The reliability of adhesives is the key factor to achieve long-term satisfactory effects. Poor adhesion leads to micro-leakage, secondary caries and periodontal disease and ultimately repair failure [18]. The success of resin bonding depends on the bonding strength, mechanical strength, polymerization shrinkage, fatigue resistance and biocompatibility [19]. To achieve a satisfactory bonding performance between the resin cement and the substrate (prosthesis or tooth), several pre-treatment bonding steps are usually required [20]. However, this complicated procedure results in high technique sensitivity and a long chair time, which easily causes negative effects, such as contamination of the substrate with saliva or blood [21]. To simplify the adhesion procedures, self-adhesive resin cements were recently developed that can bond to the substrate without pre-treatment. The main components of the self-adhesive resin cement included the acid-functional monomer, dimethacrylate monomers (such as urethane dimethacrylate and Triethylene glycol dimethacrylate), filled granules and the activator-initiator system [22]. This eliminates the traditional pre-treatment of dentin surfaces, such as acid etching and rinsing, simplifies the clinical operation steps, creates micromechanical retention and chemical bonding, and provides greater moisture tolerance [23, 24]. However, some studies have shown that compared with traditional resin cement, self-adhesive resin cement has a lower adhesive strength to the tooth, possibly because the use of the acid monomer decreases the mechanical properties of the cement (flexural strength, hardness and wear resistance, etc.) to some extent [25, 26]. Whether different resin cement behaviours influence the longevity of the treatment is of interest for tooth restoration, and such an issue is also discussed in the present study.

To evaluate the stress distribution in ETTs generated by mastication, three-dimensional finite element analysis (3D FEA) has been widely used due to its low cost and standardized parameters [27]. Therefore, 3D FEA analysis was applied to evaluate the stress distribution at the regions of the restoration, cementing line and dental remnant structure, comparing the different restorative materials as well as resin cements that were used in the posterior endocrowns. The null hypothesis was that there was no difference in the stress distribution in the restorations and cementing line, regardless of the restorative materials and resin cements used.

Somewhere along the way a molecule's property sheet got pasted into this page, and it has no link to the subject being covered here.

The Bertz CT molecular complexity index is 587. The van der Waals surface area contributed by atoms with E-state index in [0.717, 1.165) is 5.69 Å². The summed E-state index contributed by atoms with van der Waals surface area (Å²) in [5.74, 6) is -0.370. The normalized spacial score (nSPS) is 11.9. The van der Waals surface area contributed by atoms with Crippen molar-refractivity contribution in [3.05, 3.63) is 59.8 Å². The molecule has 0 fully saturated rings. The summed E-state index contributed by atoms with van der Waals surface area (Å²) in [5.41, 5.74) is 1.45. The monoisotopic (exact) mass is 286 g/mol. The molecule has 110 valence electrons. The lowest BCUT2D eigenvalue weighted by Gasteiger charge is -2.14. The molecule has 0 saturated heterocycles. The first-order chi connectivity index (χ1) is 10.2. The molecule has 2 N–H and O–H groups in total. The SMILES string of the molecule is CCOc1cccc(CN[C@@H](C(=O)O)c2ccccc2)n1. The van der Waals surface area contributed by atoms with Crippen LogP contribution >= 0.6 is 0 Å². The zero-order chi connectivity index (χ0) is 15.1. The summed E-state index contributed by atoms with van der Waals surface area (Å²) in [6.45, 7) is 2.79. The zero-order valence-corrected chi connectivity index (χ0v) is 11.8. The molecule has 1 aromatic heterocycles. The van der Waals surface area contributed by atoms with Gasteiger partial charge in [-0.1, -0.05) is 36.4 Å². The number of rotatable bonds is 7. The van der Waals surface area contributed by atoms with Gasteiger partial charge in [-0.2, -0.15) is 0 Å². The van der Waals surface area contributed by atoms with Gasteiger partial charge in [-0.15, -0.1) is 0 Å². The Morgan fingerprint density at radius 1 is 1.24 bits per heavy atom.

Materials and methods

A 3D CAD model of a healthy mandibular molar was built by means of a micro-computed tomography (micro-CT) scan system (Quantum GX; PerkinElmer) and CAD software (SolidWorks 2014; Dassault Systèmes) to generate the shapes of dentin, pulp and enamel. Starting from this 3D CAD model, endocrown models of flat design preparation and restoration with different materials were created. To simulate an ETT, the root canal was filled with gutta percha 1 mm below the orifice, and the pulp chamber floor was tiled with flowable resin (SDR; Dentsply Sirona). The endocrown was prepared as described in our previous study [28]: cuspal reduction of 2 mm, pulp chamber of 2-mm depth, and 8° wall inclination angle. The final geometries were monolithic endocrown, cement line, enamel, dental, periodontal ligament, flowable resin, gutta percha and alveolar bone (Fig. 1). The cement layer with 120-µm thickness was modelled by shell elements between the intaglio surfaces of the restoration and the bonding surfaces of the substrate. A food bolus [29] was modelled on the occlusal surface, and slide-type contact was used between the prosthesis surface and food (Fig. 1). The file of geometries was imported into FE software (ANSYS, v20.0; Swanson Analysis Inc.) as a polygon mesh composed of 345,467 nodes and 227,987 tetrahedral elements. Duplicates of the 3D model restored with an endocrown using 3 different CAD-CAM materials: Vita Enamic (VE, VITA Zahnfabrik), IPS e.max CAD EMX (EMX, Ivoclar-Vivadent AG) and Grandio Blocs (GR, VOCO) and 2 resin cements: resin composite cement (NX3, Kerr) and self-adhesive resin cement (Maxcem Elite Chroma, MX, Kerr).

Fig. 1
figure1

3D FEA model of an endocrown: (A) cementing line; (B) sketch of endocrown-restored molar; (C) a): food bolus on the occlusal surface; b) static load on the food bolus